Sibling relationships are tough, and spats between brothers and sisters can be especially epic. If it’s not about who has the purple cup, it’s about who has the most pterodactyl-shaped chicken nuggets. Or it’s about who gets more time in the bathroom, or which show to watch. There’s nothing — absolutely nothing — off limits when it comes to brother and sister battles. And at times, it’s the parents who feel like they’ve become a casualty of war.
But cheer up. If you have a girl and a boy, you might actually be starting a rung or two higher than your friends with same-sex siblings. “Co-ed is typically easier than same-sex siblings because same-sex siblings tend to breed more jealousy,” says Dr. Gail Gross, a nationally recognized family and child development expert and psychologist (as well as a mother herself).
Despite this so-called “easier” relationship, you’re still going to have your moments. So Dr. Gross has some tips to help co-ed siblings get along, all while developing strong sibling relationships:
Show, Don’t Tell
Your relationship with your partner is what your children will model their relationships on. That means if you and your partner yell and scream at each other, then your children will learn that’s acceptable behavior during conflict, even if you tell them it’s not.
“Your child is learning social behaviors every time they see you interact,” Dr. Gross says. “Parents have to show they’re each other’s biggest allies — that no matter what, they support each other. They might not always agree with each other, but the way they’re solving the problem is supportive, empathetic and respectful.”
How to do it: When you’re both calm, talk to your partner about your fighting style, what you might be portraying to your children and how to change that behavior to model more positive actions. (Bonus: You might end up with a happier relationship too!)
Remember, You’re Not the Referee
You’re the parent. In other words, don’t be so quick to get involved in your childrens’ spats. As long as there’s no physical contact between the kids, Dr. Gross says she would be reluctant to intervene. Instead, give your children the tools to solve issues without getting in the middle of every conflict.
And if they’re still arguing, for instance, about what show to watch, give them a time limit to figure out the issue on their own or turn it off. That type of punishment — in which both parties ultimately lose — teaches kids to team up, Dr. Gross says.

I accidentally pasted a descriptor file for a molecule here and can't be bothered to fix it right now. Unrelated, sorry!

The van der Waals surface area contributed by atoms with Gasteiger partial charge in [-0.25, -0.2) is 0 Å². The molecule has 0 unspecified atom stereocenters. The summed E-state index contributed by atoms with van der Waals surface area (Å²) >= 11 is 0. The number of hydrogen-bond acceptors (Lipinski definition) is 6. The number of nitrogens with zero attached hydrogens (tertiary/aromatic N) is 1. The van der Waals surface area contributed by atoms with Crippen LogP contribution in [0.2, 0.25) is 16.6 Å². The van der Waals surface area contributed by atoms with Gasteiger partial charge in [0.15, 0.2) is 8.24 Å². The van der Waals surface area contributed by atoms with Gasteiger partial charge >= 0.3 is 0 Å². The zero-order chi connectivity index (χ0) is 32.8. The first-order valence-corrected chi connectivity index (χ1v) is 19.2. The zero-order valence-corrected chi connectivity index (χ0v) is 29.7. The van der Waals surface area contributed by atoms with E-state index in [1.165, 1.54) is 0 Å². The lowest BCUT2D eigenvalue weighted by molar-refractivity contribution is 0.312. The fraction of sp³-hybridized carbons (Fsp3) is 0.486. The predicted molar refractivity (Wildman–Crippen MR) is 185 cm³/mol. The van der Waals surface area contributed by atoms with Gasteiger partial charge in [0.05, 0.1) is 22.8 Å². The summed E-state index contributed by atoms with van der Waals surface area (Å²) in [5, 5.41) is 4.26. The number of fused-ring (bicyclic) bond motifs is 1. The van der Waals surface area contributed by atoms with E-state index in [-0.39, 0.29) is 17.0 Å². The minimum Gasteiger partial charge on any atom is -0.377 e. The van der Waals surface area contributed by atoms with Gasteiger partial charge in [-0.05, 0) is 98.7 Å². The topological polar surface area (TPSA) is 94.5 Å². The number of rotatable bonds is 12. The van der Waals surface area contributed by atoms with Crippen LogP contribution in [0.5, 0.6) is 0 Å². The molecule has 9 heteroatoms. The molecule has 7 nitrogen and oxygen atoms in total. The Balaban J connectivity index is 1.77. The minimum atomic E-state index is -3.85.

How to do it: Dr. Gross and her family held weekly meetings during which each member of the family talked about issues they had during the week, without interruption. Afterwards, she’d have the aggrieved parties talk about how they should have handled the situation, what they wished they’d done differently and what a good disciplinary action would’ve been.
That way, when the next conflict arose — and her children turned to her to run interference — she would simply remind them of what they had agreed on at the last family meeting. “What you’re teaching them is consequences, responsibility and problem-solving,” she says.
Find Ways to Foster Collaboration
Finding creative ways to draw your children together goes far to create a feeling of being a team, Dr. Gross says.
How to do it: Try collaborative chores so they have to work together as a team to complete them. Anything from washing the car to doing the dishes work, Dr. Gross says. Another family collaboration she teamed her kids up for every year was choosing a family vacation. Dr. Gross and her husband would come up with three places they wanted to visit, and her children would have the ultimate responsibility of choosing one. “But they had to agree,” she says.
And if you’re looking for toys to keep both kids entertained, take a look at the 18 Best Gender Neutral Toys.